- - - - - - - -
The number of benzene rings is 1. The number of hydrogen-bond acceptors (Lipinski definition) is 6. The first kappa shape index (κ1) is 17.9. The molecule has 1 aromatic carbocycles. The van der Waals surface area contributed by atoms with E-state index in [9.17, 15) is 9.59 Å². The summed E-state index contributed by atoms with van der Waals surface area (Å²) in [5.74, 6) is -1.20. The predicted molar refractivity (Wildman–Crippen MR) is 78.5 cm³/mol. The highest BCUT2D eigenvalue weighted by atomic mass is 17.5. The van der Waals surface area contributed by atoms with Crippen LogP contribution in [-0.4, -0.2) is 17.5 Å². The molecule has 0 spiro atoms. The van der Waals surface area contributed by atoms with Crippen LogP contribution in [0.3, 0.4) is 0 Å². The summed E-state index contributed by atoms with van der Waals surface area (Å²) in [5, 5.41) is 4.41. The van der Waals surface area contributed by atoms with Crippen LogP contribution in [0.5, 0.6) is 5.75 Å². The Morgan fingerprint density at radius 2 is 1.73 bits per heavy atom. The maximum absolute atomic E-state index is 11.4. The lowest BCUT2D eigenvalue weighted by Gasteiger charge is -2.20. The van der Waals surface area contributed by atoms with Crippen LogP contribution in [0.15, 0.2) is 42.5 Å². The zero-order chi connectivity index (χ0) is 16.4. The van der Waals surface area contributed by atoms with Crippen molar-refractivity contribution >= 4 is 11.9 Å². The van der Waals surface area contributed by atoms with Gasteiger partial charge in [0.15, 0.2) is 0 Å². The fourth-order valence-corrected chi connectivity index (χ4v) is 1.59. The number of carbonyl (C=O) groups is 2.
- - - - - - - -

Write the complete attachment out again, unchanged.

The number of benzene rings is 1. The number of hydrogen-bond acceptors (Lipinski definition) is 6. The first kappa shape index (κ1) is 17.9. The molecule has 1 aromatic carbocycles. The van der Waals surface area contributed by atoms with E-state index in [9.17, 15) is 9.59 Å². The summed E-state index contributed by atoms with van der Waals surface area (Å²) in [5.74, 6) is -1.20. The predicted molar refractivity (Wildman–Crippen MR) is 78.5 cm³/mol. The highest BCUT2D eigenvalue weighted by atomic mass is 17.5. The van der Waals surface area contributed by atoms with Crippen LogP contribution in [-0.4, -0.2) is 17.5 Å². The molecule has 0 spiro atoms. The van der Waals surface area contributed by atoms with Crippen LogP contribution in [0.3, 0.4) is 0 Å². The summed E-state index contributed by atoms with van der Waals surface area (Å²) in [5, 5.41) is 4.41. The van der Waals surface area contributed by atoms with Crippen LogP contribution in [0.5, 0.6) is 5.75 Å². The Morgan fingerprint density at radius 2 is 1.73 bits per heavy atom. The maximum absolute atomic E-state index is 11.4. The lowest BCUT2D eigenvalue weighted by Gasteiger charge is -2.20. The van der Waals surface area contributed by atoms with Crippen LogP contribution in [0.15, 0.2) is 42.5 Å². The zero-order chi connectivity index (χ0) is 16.4. The van der Waals surface area contributed by atoms with Crippen molar-refractivity contribution >= 4 is 11.9 Å². The van der Waals surface area contributed by atoms with Gasteiger partial charge in [0.15, 0.2) is 0 Å². The fourth-order valence-corrected chi connectivity index (χ4v) is 1.59. The number of carbonyl (C=O) groups is 2.